This fast-track application process could speed up their listing on the FDA’s list.
Until such time we have access to better sunscreen, sun blocking clothing will keep you safe. In fact, Skin Cancer.org reports that clothing is the better way to protect our skin.
Using sunscreen to cover those parts of your body that are not covered with UPF clothing will give you better protection from the sun.
What Actually Happens
The agency set up a plan for a yes or no answer in 180 days.
But by 2013, six of the companies that had submitted TEAs between 2002 and 2009 had heard little from FDA.
Becoming frustrated, a group of sunscreen makers joined with cancer prevention organizations, sunscreen formulators, and consultants to get Congress to help them.
The so-called Public Access to SunScreens (PASS) coalition lobbied Congress and succeeded in getting the Sunscreen Innovation Act passed into law.
The law had an effect but not the way its backers had hoped.
Even before it passed, FDA began rejecting the TEAs, and by February it had rejected all eight.
The law didn’t tell FDA to approve the eight molecules in limbo, points out cosmetics consultant and chemist David Steinberg:
“Rather, it only directed the agency to respond to the applications.”
In each case, FDA asked the makers for more studies that would rule out dangers from chronic exposure, especially for pregnant women and children.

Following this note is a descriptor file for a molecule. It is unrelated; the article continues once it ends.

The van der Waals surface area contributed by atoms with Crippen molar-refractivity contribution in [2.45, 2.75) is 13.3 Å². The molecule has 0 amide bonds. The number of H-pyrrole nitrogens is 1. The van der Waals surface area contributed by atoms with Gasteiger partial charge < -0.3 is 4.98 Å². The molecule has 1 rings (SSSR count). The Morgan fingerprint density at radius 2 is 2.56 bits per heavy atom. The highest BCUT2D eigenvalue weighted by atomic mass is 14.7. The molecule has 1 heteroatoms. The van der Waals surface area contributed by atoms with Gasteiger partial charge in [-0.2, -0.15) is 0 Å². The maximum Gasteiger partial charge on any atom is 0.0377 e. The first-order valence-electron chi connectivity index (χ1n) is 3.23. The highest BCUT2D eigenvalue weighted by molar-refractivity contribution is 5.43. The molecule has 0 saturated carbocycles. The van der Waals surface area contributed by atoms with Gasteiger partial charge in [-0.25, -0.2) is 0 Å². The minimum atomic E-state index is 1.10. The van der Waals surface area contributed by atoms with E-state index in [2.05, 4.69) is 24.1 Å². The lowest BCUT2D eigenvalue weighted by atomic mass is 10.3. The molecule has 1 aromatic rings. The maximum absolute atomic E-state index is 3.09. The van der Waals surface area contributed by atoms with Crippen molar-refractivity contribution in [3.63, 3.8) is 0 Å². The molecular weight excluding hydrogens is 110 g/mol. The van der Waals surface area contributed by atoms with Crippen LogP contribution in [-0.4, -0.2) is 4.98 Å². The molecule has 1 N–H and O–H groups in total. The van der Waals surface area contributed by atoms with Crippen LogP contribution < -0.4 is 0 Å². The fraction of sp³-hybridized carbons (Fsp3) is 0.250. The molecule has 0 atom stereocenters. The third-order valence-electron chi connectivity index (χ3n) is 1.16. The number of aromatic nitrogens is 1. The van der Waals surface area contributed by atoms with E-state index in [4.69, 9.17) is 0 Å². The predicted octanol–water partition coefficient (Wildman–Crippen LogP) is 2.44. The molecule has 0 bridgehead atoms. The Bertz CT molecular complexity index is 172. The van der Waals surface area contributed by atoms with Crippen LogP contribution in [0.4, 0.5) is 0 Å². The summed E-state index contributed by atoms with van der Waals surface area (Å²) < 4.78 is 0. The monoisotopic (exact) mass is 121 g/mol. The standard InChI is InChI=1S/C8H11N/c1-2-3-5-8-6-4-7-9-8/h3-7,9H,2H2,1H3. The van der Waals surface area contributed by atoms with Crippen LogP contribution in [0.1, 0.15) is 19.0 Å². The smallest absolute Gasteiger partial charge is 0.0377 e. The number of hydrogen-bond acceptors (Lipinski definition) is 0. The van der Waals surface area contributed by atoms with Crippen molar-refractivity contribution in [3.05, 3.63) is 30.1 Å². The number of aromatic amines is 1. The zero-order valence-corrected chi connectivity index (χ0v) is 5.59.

“The FDA,” Steinberg contends, “is bogged down in minutiae because they are overly concerned with sunscreens as drugs.”
Nadim A. Shaath, a chemist who heads Alpha Research & Development, a cosmetics consulting firm, agrees. He says:
“If we do not change a fundamental mindset at the FDA, I am afraid that no new UV filters will ever be introduced into the U.S.
What Will It Take?
A fundamental mindset change will be needed. The lengthy, tedious, and expensive process to apply for approval will block any new sunscreen ingredients.
In a February posting on the FDA’s website, Theresa M. Michele, director of the FDA’s Division of Nonprescription Drug Products, explained the agency’s position:
“We need more data to decide if these ingredients are, in fact, generally recognized as safe and effective for use in OTC sunscreen products.”